On June 11, 2019, the IRS and U.S. Department of Treasury issued final regulations requiring taxpayers to reduce their charitable contribution deduction by the amount of any state or local tax credits received (or expected to be received) in return for the contribution. This hurts a variety of taxpayers who are expecting to receive a Federal income tax deduction in exchange for an otherwise qualified charitable contribution. Specifically, this affects those who plan to grant (or who have granted since August 27, 2018) a qualified conservation easement in the Commonwealth of Virginia in exchange for Land Preservation Credits under the Virginia Land Conservation Incentives Act (the “Act”) and may put a “chill” on the conservation easement program in Virginia (as well as other state and local tax credit programs).
Pursuant to the Act, a taxpayer who subjects its land to a qualified conservation easement is eligible for Virginia income tax credits equal to forty percent (40%) of the value of the easement (the “Credits”). The Credits are valuable to a taxpayer because they reduce, on a “dollar for dollar” basis, the amount of Virginia income tax owed. The Credits are transferrable and may be carried forward for up to thirteen (13) years.
Under the Internal Revenue Code, a taxpayer who subjects its property to a qualified conservation easement is entitled to a Federal income tax deduction (the “Deduction”), which reduces the amount of the taxpayer’s taxable income. Deductions for qualified conservation easement donations can be carried forward for up to fifteen (15) years. Before the proposed regulation (which is now final) came into effect, the amount of the Deduction was equal to the value of the easement. Now, the amount of the Deduction is reduced, on a dollar-for-dollar basis, by the amount of Credits the taxpayer receives (or expects to receive).
For example, a taxpayer who subjected its property to a qualified easement having a value of $1,000,000 before August 27, 2018 was entitled to a Deduction equal to the value of the easement (i.e., $1,000,000) and was eligible for Credits equal to forty percent (40%) of the value of the easement (i.e., $400,000). By contrast, a taxpayer who subjects its property to a qualified easement having a value of $1,000,000 after August 27, 2018 is eligible for the same amount of Credits (i.e., $400,000), but is entitled to a Deduction equal to the value of the easement minus the amount of the Credits (i.e., $1,000,000 - $400,000 = $600,000). As a result of this regulation, this taxpayer’s total Deduction is reduced by $400,000.
This regulation, which blindsided many taxpayers when it was proposed on August 27, 2018, is now final, and, even though the official “effective date” is not until August 12, 2019, it applies to all contributions made after August 27, 2018. Taxpayers who donated a qualified easement after August 27, 2018, applied for Credits and claimed a Deduction for the full amount of the easement with the hope that the IRS would amend the proposed regulation to eliminate this outcome for donors of conservation easements, may face some significant and unexpected negative tax consequences due to the reduction in the amount of the allowable Deduction as a result of the final regulation.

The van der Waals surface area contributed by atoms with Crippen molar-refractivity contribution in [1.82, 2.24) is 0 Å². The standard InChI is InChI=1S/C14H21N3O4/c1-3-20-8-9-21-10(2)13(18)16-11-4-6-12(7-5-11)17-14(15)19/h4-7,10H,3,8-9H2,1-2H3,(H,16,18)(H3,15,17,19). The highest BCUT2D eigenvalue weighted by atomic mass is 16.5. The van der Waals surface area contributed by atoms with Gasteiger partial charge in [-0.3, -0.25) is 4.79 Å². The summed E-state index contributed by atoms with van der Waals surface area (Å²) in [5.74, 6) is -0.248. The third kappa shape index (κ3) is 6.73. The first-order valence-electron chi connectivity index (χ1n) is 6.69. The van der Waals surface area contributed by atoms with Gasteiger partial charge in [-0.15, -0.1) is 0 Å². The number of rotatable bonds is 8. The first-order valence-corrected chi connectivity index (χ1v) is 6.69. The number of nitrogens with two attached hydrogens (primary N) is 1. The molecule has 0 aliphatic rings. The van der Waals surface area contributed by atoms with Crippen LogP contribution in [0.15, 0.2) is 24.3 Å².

So, why did the IRS do this? The answer has nothing to do with conservation easements. Unfortunately, conservation easements (and the taxpayers who donate them) are innocent bystanders caught in the crossfire between Congress and a few States.
Here’s the story: In 2017, Congress passed the Tax Cuts and Jobs Act (“TCJA”), which imposed a $10,000 cap on the Federal income tax deduction available to taxpayers for state and local taxes (“SALT”), including property tax, income tax and sales tax. Before the TCJA, taxpayers were permitted to deduct 100% of the amount they paid for SALT. For taxpayers in states with high state and local taxes (namely, New York, Connecticut, New Jersey, California, Massachusetts, Illinois, Maryland, Rhode Island and Vermont), this deduction was particularly important and valuable.
In response to the TCJA, a number of the high-SALT states implemented state tax credit programs whereby taxpayers could make charitable contributions to certain state funds (such as schools) in exchange for state tax credits. In effect, taxpayers were allowed to “convert” their tax payments into charitable gifts. Since deductions for charitable gifts were not subject to the SALT cap under the TCJA, taxpayers were able to deduct these gifts and effectively circumvent the intent of the SALT cap.
Not to be outdone, the IRS proposed this regulation (which is now final) in an effort to stop taxpayers in high-SALT states from circumventing the cap by using tax credit programs to “convert” their SALT payments into charitable gifts. Unfortunately, in its haste to address this issue, the IRS made the rule applicable to all state and local tax credits, including land preservation credits, in direct contravention and derogation of the public benefit derived from land preservation programs.
While many observers expected that the IRS would amend the proposed rule to specifically exclude land preservation tax credit and other programs that serve a significant public benefit, that did not occur. It remains to be seen how this rule will affect Virginia’s land preservation program (and others around the Country) in the long term. For now, taxpayers who have donated since August 27, 2018, or are planning to donate, a qualified conservation easement and who receive (or expect to receive) state or local tax credits in exchange, are stuck with a substantially reduced Federal income tax deduction for their donation.